Appsec Knowledge Center

6 Types Of SCA Tools To Help Improve Security

5 min.

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A modern software composition analysis (SCA) tool set should include solutions that provide third-party library resolution, SBOM generation and the detection of vulnerabilities and malware. The ability to identify licensing compliance issues and to support multiple languages is important, too, as are guided risk remediation features.

While all software Composition Analysis (SCA) tools can help discover vulnerable open source components in a codebase, some SCA software delivers a broader set of capabilities than others. As this article explains, maximizing software security with help from SCA tools requires features that go beyond basic open source vulnerability detection.

Software Composition Analysis Definition

Software Composition Analysis is a type of security assessment that detects vulnerable dependencies and licensing risks within an application’s codebase, particularly those associated with open source projects.

SCA is important because developers frequently leverage open source code to build apps – which makes sense, because borrowing or depending on open source code is more efficient than writing new code from scratch in the event that open source code is already available to implement logic that an application requires. However, open source code can contain vulnerabilities, and any vulnerabilities in an app’s open source components will impact that app as well.

SCA helps to address this risk by automatically detecting vulnerable open source components inside an application’s codebase.

SCA Software As A Key Part Of The SDLC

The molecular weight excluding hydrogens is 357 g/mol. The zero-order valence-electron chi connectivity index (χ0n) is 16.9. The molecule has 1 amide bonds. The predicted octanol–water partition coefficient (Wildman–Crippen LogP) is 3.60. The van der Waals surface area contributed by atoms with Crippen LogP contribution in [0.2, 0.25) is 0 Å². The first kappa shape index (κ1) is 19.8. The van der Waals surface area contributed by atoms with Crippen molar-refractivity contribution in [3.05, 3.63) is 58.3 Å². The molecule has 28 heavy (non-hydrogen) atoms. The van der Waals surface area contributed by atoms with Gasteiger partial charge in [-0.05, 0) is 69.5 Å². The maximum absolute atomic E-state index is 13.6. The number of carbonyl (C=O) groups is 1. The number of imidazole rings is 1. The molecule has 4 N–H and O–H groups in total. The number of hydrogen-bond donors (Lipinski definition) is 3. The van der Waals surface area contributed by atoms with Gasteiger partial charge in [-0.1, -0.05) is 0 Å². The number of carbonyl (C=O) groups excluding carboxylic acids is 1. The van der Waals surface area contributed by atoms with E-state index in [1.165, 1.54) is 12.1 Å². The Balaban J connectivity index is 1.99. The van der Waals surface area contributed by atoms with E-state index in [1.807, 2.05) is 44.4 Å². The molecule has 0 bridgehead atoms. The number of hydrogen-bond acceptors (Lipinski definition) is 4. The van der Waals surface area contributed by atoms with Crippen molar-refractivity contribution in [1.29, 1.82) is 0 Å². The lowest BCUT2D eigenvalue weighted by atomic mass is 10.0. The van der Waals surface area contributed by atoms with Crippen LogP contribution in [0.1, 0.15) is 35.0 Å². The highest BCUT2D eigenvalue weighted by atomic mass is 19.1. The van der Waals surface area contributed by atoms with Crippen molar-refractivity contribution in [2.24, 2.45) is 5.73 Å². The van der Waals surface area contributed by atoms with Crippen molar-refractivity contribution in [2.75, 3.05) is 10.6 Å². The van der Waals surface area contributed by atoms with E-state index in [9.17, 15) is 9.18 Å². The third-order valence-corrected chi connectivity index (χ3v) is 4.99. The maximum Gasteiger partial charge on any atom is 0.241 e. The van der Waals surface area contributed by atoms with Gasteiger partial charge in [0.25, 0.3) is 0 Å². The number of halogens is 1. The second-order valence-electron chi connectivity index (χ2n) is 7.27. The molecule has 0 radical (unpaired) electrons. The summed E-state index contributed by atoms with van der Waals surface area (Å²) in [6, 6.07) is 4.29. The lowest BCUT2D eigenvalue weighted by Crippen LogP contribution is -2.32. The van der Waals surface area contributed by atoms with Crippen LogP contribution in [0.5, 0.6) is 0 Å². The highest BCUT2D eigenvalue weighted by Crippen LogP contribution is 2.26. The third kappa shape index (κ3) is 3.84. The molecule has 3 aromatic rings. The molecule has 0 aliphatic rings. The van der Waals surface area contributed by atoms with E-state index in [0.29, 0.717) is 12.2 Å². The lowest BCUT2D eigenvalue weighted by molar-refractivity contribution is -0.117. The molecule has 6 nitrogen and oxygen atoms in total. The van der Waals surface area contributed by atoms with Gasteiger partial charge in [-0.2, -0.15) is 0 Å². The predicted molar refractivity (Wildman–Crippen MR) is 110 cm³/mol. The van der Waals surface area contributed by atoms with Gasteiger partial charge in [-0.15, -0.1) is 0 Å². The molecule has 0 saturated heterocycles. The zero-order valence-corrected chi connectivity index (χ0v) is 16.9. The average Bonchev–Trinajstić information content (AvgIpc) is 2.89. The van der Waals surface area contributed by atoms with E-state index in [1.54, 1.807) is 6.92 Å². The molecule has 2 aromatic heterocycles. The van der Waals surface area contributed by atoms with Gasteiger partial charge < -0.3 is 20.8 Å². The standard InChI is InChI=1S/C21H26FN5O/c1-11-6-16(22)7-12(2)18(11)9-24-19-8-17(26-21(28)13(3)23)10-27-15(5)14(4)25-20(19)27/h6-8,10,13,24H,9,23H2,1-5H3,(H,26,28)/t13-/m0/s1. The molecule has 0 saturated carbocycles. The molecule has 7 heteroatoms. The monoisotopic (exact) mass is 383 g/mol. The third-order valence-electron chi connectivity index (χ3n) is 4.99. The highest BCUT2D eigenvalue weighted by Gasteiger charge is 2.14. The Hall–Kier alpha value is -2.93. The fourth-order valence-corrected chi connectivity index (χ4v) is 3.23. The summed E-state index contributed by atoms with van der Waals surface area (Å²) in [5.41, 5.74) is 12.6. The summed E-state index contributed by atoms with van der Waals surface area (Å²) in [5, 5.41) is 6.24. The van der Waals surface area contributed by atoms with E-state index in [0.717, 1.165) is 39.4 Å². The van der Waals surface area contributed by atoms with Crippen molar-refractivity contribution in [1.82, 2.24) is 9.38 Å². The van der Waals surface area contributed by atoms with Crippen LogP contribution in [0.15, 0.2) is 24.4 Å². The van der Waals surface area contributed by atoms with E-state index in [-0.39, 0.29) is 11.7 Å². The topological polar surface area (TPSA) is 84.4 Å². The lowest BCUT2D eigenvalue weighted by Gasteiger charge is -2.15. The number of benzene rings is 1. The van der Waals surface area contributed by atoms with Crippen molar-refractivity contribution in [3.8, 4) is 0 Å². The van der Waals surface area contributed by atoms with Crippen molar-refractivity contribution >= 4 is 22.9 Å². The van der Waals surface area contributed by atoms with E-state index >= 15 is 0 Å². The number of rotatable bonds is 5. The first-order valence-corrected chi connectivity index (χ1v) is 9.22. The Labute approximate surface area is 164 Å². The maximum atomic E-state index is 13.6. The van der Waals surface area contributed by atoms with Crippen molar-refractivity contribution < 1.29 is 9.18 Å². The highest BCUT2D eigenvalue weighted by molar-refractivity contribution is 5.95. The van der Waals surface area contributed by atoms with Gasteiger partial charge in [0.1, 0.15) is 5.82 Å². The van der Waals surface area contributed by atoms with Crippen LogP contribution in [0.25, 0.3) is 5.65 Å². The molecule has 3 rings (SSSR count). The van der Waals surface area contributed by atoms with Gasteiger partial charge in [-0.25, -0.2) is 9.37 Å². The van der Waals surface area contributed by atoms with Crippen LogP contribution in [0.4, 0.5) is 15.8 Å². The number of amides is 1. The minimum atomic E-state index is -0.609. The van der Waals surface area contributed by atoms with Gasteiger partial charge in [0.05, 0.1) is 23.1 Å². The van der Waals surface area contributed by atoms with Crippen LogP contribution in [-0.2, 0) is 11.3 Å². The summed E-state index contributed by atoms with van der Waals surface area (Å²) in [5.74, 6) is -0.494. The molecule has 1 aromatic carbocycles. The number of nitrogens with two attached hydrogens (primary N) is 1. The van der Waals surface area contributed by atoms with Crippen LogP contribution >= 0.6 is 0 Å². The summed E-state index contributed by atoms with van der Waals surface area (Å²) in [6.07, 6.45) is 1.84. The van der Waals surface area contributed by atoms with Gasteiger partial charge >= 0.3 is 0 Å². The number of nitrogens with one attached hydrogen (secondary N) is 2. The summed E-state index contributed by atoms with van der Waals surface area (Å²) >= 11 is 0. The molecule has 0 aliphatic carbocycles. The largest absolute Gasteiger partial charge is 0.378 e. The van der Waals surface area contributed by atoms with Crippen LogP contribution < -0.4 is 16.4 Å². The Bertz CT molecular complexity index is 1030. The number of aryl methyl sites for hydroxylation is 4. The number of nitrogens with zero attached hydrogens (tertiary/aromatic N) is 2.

Importantly, SCA is only one of many security processes that should take place during the Software Development Lifecycle (SDLC) to secure apps. Other key practices include Static Application Security Testing (SAST), which scans original source code and binaries for vulnerabilities, and Dynamic Application Security Testing (DAST), which tests applications for risks when they are deployed in a runtime environment.

However, because SCA can detect particular types of vulnerabilities – those that originate from open source components – it addresses a critical facet of software security. Any project that leverages open source code in any way should integrate SCA scans into its SDLC to ensure that developers can take advantage of open source without undercutting application security in the process.

SCA Best Practices

SCA delivers the greatest benefits when organizations adopt best practices like the following:

  • Scan source code and dependencies: Vulnerable open source code can end up inside an application or its runtime environment in two ways: Direct integration into the application’s source code or inclusion as a dependency that runs at the same time as the application. SCA scans should cover both types of risks.
  • Automate scans: SCA scans should be fully automated so that teams can detect all types of risks in an efficient way, without slowing down software delivery operations.
  • Scan every application version: Since even small changes to an application or its dependencies could introduce new vulnerabilities, it’s critical to run SCA scans whenever an application version changes.
  • Scan all packages: If developers package an application for multiple environments – for example, if they create both Windows and Linux packages of the same app – it’s possible that one package will have vulnerabilities that don’t exist in the other, due to different dependencies in each package. This makes it important to scan all packages, even if they are part of the same application version release.

6 Essential Software Composition Analysis Tool Features

Now that we’ve covered the essentials of what SCA does and how to use it, let’s discuss the crucial capabilities that a modern SCA solution should deliver.

#1. Third-party library resolution and accurate SBOM generation

To detect vulnerabilities and provide essential insight for mitigating them, SCA tools must be able to identify the dependency call tree of third-party libraries that an application’s source code references, and then generate a detailed inventory of application components based on it.